The English monk and historian Bede mentions Abercorn as the site of a monastery and seat of Bishop Trumwine who was the only bishop of the Northumbrian see of the Picts. The monastery is now known to have existed close to the present day church. The church itself dates partially from the 12th century, although its most interesting features are the private aisles created for the three major families of the area, the Dalyells, the Hamiltons, and later the Hopes, who had their own enclosure behind the altar built by architect William Bruce. The Hope mausoleum, designed by William Burn, is located adjacent to the kirkyard. Older burial monuments include Norsemen 'hogback' stones, and fragments of 7th century Northumbrian crosses.



Your name


Founded: 12th century
Category: Religious sites in United Kingdom


4.7/5 (based on Google user reviews)

User Reviews

Will Sturgeon (5 months ago)
A quiet, beautiful stroll around is an ideal time to reflect on the stories of all those who lay there. Very pretty church with amazing stone work and well kept grounds. The main coastal path runs next to the church.
Stevie Douglas (8 months ago)
Fantastic little church. Worth seeking out if you like medieval graveyards and buildings.
feehay650 (10 months ago)
Such a beautiful, tranquil church and graveyard. Some of the stones are worth a look as they are so old and tell a great story. There is a tiny, wee museum as you walk through the gates too. Never been in but I think it would be great to see.
Angela Young (10 months ago)
Beautiful location so peaceful beautiful walk to abercorn church then a little incline path to get to church
Scott Wilson (12 months ago)
Abercorn Church and graveyard is a very peaceful place! If you take time to wander through the cemetery and read the old gravestone, you can get a vision of days gone by. Such as a headstone with an anvil and horseshoe depicting a blacksmith who attended Royal horses. This and many more makes a quiet time to reflect on life.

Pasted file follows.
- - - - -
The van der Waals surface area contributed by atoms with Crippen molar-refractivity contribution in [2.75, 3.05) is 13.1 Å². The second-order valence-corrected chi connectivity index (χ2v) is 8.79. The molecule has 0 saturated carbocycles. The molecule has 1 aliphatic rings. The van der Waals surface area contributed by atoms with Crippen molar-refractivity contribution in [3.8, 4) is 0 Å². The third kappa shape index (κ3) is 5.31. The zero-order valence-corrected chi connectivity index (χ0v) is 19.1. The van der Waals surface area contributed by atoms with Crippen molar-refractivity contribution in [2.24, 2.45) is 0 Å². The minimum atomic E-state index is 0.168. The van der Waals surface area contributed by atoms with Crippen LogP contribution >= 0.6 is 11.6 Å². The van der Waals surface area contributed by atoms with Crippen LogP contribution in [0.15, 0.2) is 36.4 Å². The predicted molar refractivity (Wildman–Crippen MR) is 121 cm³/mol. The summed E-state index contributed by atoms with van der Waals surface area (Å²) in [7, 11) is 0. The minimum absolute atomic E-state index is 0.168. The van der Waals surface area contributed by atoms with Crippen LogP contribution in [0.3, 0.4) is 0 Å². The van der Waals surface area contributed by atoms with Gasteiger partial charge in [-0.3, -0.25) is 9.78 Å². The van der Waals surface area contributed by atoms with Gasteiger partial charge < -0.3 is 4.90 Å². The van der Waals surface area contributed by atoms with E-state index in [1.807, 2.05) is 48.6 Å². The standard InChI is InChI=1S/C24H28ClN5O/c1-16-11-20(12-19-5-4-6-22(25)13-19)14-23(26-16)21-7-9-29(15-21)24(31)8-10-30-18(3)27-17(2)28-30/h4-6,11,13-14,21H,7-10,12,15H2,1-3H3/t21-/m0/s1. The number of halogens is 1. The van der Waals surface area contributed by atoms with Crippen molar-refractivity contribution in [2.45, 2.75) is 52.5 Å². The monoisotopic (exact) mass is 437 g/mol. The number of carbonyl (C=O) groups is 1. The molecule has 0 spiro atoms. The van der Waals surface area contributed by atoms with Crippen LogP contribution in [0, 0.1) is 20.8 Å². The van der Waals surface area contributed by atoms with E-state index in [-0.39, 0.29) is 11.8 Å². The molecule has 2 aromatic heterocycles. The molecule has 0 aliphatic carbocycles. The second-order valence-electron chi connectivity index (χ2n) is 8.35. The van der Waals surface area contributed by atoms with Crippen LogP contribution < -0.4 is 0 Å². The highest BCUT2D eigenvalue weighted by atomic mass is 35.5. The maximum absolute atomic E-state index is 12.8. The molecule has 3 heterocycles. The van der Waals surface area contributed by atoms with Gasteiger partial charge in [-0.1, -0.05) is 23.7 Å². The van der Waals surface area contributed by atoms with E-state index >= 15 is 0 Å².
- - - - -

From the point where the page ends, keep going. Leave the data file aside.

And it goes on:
Powered by Google

Featured Historic Landmarks, Sites & Buildings

Historic Site of the week

Late Baroque Town of Ragusa

The eight towns in south-eastern Sicily, including Ragusa, were all rebuilt after 1693 on or beside towns existing at the time of the earthquake which took place in that year. They represent a considerable collective undertaking, successfully carried out at a high level of architectural and artistic achievement. Keeping within the late Baroque style of the day, they also depict distinctive innovations in town planning and urban building. Together with seven other cities in the Val di Noto, it is part of a UNESCO World Heritage Site.

In 1693 Ragusa was devastated by a huge earthquake, which killed some 5,000 inhabitants. Following this catastrophe the city was largely rebuilt, and many Baroque buildings from this time remain in the city. Most of the population moved to a new settlement in the former district of Patro, calling this new municipality 'Ragusa Superiore' (Upper Ragusa) and the ancient city 'Ragusa Inferiore' (Lower Ragusa). The two cities remained separated until 1926, when they were fused together to become a provincial capital in 1927.